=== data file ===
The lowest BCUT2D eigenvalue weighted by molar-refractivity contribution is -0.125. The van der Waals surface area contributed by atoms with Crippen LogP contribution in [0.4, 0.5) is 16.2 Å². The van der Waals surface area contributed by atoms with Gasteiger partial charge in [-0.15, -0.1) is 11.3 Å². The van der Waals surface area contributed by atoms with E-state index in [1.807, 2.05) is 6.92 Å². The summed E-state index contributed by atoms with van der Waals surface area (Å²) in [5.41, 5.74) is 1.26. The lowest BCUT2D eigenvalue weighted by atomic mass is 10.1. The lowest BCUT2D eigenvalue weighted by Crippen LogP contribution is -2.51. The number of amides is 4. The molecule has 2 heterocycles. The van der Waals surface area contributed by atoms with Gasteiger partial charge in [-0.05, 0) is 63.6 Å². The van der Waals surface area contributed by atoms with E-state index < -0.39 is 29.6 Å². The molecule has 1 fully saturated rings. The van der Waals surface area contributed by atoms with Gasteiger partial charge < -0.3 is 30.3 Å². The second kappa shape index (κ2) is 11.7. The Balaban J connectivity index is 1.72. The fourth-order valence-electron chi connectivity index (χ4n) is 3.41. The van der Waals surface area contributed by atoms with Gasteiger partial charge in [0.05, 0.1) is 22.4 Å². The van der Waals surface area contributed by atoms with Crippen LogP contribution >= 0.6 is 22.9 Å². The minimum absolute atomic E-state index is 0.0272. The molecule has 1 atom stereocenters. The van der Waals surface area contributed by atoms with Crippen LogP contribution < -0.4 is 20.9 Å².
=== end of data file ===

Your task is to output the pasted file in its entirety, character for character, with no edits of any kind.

The lowest BCUT2D eigenvalue weighted by molar-refractivity contribution is -0.125. The van der Waals surface area contributed by atoms with Crippen LogP contribution in [0.4, 0.5) is 16.2 Å². The van der Waals surface area contributed by atoms with Gasteiger partial charge in [-0.15, -0.1) is 11.3 Å². The van der Waals surface area contributed by atoms with E-state index in [1.807, 2.05) is 6.92 Å². The summed E-state index contributed by atoms with van der Waals surface area (Å²) in [5.41, 5.74) is 1.26. The lowest BCUT2D eigenvalue weighted by atomic mass is 10.1. The lowest BCUT2D eigenvalue weighted by Crippen LogP contribution is -2.51. The number of amides is 4. The molecule has 2 heterocycles. The van der Waals surface area contributed by atoms with Gasteiger partial charge in [-0.05, 0) is 63.6 Å². The van der Waals surface area contributed by atoms with E-state index < -0.39 is 29.6 Å². The molecule has 1 fully saturated rings. The van der Waals surface area contributed by atoms with Gasteiger partial charge < -0.3 is 30.3 Å². The second kappa shape index (κ2) is 11.7. The Balaban J connectivity index is 1.72. The fourth-order valence-electron chi connectivity index (χ4n) is 3.41. The van der Waals surface area contributed by atoms with Gasteiger partial charge in [0.05, 0.1) is 22.4 Å². The van der Waals surface area contributed by atoms with Crippen LogP contribution >= 0.6 is 22.9 Å². The minimum absolute atomic E-state index is 0.0272. The molecule has 1 atom stereocenters. The van der Waals surface area contributed by atoms with Crippen LogP contribution < -0.4 is 20.9 Å².